Waste is a Terrible Thing to Waste

I did a radio bit this morning at Veolia Environmental Services. (You can listen to it here.) On radio remotes like this, I like to research the company and tailor the segment to them. Generally, you never know who is listening, but when you’re doing a remote, your audience is right there in front of you. I rationalize my pandering and glowing review of the company by knowing that the jokes are more entertaining to all present when they’re “inside.”

At any rate, Veolia is a waste management company, so for the last three days, I’ve been researching waste as defined by “the stuff we throw away.” If I didn’t have to research the topic, like you, I probably wouldn’t. I’d do any of a number of other things that my life requires. For the most part, I was trying to find facts that I could fold into jokes, but a larger, kind of macro view of society began to emerge.

It started with this recycling fact:  80% of what we throw away is recyclable, yet America’s recycling rate is 30%.

That led to the question:  Why? And the answer is simple:  Because we don’t care enough to do it. Despite what we say, if we really cared, we’d act.

Then I read this:  Recycling creates 4 times as many jobs as landfilling. Every other commercial you see or hear from now until November 2nd will feature a guy in rolled-up shirt sleeves, running for government office, crowing about the jobs his opponent lost and/or the jobs he will create. And here we, you and me, with no need for a government mandate, can create jobs simply with our behavior. We are free to do that. And yet…

Also in those campaign commercials, the guy in the rolled-up shirt sleeves will promise change because that’s exactly what we tell them we want. And yet they never do, do they? Why do you think that is?

Well, politicians are kind of like teenagers:  They’ll run off to their room and try to get away with whatever they can. They’ll do just enough to not get in trouble. They’ll turn up the music so we can’t hear what they’re really doing. Politicians are kind of the same way:  They run off to Washington D.C. and try to do whatever they want. The minute they walk into their new office, they spend most of their time and energy trying to keep it. And they’re music is the words and political platitudes that they know we want to hear. They can’t help it; it’s their nature.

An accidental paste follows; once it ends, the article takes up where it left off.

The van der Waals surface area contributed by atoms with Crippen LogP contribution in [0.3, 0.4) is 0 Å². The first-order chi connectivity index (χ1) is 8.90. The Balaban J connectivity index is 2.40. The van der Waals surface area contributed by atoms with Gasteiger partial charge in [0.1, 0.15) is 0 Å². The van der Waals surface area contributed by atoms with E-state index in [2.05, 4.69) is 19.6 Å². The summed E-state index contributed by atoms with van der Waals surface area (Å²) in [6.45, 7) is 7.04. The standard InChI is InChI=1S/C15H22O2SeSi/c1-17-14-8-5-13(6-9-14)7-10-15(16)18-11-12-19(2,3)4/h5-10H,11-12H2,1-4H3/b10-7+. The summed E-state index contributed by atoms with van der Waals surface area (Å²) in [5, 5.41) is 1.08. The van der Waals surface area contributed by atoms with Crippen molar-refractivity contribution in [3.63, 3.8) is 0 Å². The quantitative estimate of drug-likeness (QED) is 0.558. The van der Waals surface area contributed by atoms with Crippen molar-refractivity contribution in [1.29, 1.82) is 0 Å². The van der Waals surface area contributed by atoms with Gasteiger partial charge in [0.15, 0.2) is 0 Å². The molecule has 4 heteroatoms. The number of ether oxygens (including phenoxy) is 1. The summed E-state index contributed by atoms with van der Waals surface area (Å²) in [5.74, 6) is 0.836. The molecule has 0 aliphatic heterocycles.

Telling them we want change isn’t working and isn’t going to work. Politicians don’t listen to what we say, but they do pay attention to what we do. They also follow our dollar like cats stalking the dot from a laser pointer. What politicians truly pay attention to is where we spend our money; that all-American concept known as the Free Market.

Politicians talk about the Free Market as if it’s either good or bad; capitalism at it purest, or the destroyer of worlds; the greatest thing since watermelon-flavored heroin or the worst thing since, well, watermelon-flavored heroin.

I prefer not to judge; the Free Market is both a sword and a shield depending on who is wielding it. But, nevertheless, it has power. And the Free Market will reveal our hypocrisy with blinding light.

Nod when the guy in the rolled-up shirt sleeves says we need American jobs and then shop at a megastore featuring 500,000 square feet of stuff made in Sri-Lanka, Taiwan and Honduras? The Free Market has made its judgment before you can take out your credit card.

Want to help the environment but prefer individually wrapped chicken breasts? The Free Market will decide how you really feel.

Government is who we elect with our votes, and the Free Market is what we elect with our dollars, and make no mistake, our government will bow to the Free Market every time.

And either we use the Free Market, or the Free Market uses us. It can’t help it; that’s its nature.

There’s an awful lot of impotent rage in America today; you don’t have to look hard to see it. We feel trapped and lost and angry, and we’re looking for something to hit. The good news is we do have some power. Essentially, we can vote with our actions; with our behavior and our pocket books. And, as for an American Idol contestant, you can vote as many times as you want.

I promise, the next blog post will be funnier.


There is one comment

  1. It better be.